LAHORE: A steep rise in wheat and its flour prices is brewing a perfect storm in the commodity market mainly due to weak monitoring and regulatory mechanism, low crop size, and robust exports through formal and informal channels, The News learnt on Friday.
The price of wheat is going up by leaps and bounds but concerned officials are simply acting as silent spectators. The price of wheat flour, which stood at Rs745 to Rs765 per 20kg bag at the start of April 2019, has now gone through the roof to over Rs800 to Rs815 per bag in Punjab. Such an ascent in the price of wheat has never been witnessed in the history, especially during wheat procurement season when the market is brimming with grains.
Following conclusion of official wheat procurement campaign, there has been a jump of at least Rs50 in the rate of 20kg wheat flour bag during the last couple of weeks. The barrier of Rs800 per 20kg bag mark has broken for the first time and it is feared that Rs850 mark is not far.
Many insiders are worried that if left unchecked, the wheat flour price would swell to over Rs900 per bag in the next three to four months. They also hinted that Pakistan might be left with no option but to import grain for making up for the shortage.
The commodity market took a worst turn when Pakistan Tehreek-e-Insaf governments in center and Punjab failed to act for controlling grain prices. Especially, federal government is criminally indecisive over restricting export or tightening the screws on the regulatory mechanism as the last meeting of Economic Coordination Committee referred the matter to a committee in an apparently dilly-dallying tactic under the influence of powerful traders’ lobby.
Punjab government, the biggest player and trend-setter of grain market is in deep slumber and seems to have no objection to movement of wheat out of the province, that too in bulk. According to an official estimate, daily, 150 to 200 truckloads of wheat from Punjab are going to other provinces. As many as 4,500 tons of wheat is being sent daily to Afghanistan and beyond alone via two checkpoints set up at border districts of Punjab. It looks like the provincial government is losing its grip and the situation is slipping out of its hands.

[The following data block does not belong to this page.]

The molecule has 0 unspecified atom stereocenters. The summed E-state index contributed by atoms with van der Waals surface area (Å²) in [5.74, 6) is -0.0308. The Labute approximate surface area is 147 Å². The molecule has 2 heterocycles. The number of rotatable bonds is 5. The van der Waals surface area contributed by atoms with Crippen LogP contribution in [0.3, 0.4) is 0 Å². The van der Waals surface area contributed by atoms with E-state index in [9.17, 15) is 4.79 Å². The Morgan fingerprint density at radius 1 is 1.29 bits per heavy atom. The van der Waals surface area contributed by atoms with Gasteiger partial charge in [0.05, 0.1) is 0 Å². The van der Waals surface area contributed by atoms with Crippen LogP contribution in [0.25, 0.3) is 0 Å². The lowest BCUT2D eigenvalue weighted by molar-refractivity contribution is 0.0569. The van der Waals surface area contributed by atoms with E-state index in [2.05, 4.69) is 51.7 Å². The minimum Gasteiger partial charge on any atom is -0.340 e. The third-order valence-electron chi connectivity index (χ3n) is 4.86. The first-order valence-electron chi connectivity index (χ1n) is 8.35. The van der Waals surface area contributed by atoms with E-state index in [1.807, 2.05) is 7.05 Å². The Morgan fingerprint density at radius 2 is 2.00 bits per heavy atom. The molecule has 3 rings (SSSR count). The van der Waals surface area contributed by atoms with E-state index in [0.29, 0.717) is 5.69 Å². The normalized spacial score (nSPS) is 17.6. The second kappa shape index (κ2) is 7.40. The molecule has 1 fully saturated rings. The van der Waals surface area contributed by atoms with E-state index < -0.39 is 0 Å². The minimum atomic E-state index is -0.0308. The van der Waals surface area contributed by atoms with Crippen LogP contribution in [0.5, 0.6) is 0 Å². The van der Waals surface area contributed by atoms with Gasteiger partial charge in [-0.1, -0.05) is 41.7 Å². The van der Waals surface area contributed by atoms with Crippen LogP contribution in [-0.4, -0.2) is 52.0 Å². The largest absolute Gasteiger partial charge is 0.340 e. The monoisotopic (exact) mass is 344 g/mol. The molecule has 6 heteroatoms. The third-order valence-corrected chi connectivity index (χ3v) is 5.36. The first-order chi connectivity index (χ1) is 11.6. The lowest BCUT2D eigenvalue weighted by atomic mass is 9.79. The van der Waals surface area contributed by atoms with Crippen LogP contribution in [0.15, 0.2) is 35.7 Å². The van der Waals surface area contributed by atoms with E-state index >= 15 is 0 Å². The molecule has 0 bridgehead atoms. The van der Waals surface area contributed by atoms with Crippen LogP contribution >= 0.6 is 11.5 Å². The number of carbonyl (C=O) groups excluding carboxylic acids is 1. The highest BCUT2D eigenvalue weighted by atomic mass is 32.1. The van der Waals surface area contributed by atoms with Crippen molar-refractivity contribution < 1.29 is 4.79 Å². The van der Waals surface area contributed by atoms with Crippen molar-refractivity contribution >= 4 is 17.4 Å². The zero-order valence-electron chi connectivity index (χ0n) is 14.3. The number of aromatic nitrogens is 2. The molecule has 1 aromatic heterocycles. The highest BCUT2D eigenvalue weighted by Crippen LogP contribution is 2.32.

Punjab unwisely feels that its responsibility about wheat trade regulation is just to alert the federal government for restricting wheat export via formal and informal means. There is no regulation of wheat that is in possession of the private buyers in the province.
According to an official estimate, 2 million tons of wheat is available with private buyers including flourmill owners from fresh crop bought under food grain license. There’s evidence that influential wheat buyers have this huge quantity in their stores, although they only admit purchasing 1.3 million tons of wheat.
This wheat and the one available with other buyers should be guided towards open market instead of allowing it to end up in black market or other provinces or Afghanistan.
Punjab officially has no version over the skyrocketing wheat and flour prices. Provincial minister for food security and other government officials are least bothered to take steps for supervising the stocks available in the market. It seems they don’t want to use leverage available with the provincial food department.
There is also a dire need to curb or at least strictly regulate wheat exports by federal government in a bid to stabilise supplies into grain market. Unfortunately, there’s a lack of wise approach to deal with rapidly changing wheat market. Time is running out as this crisis may snowball into an out-of-control catastrophe, leaving administratively weak government in even deeper trouble.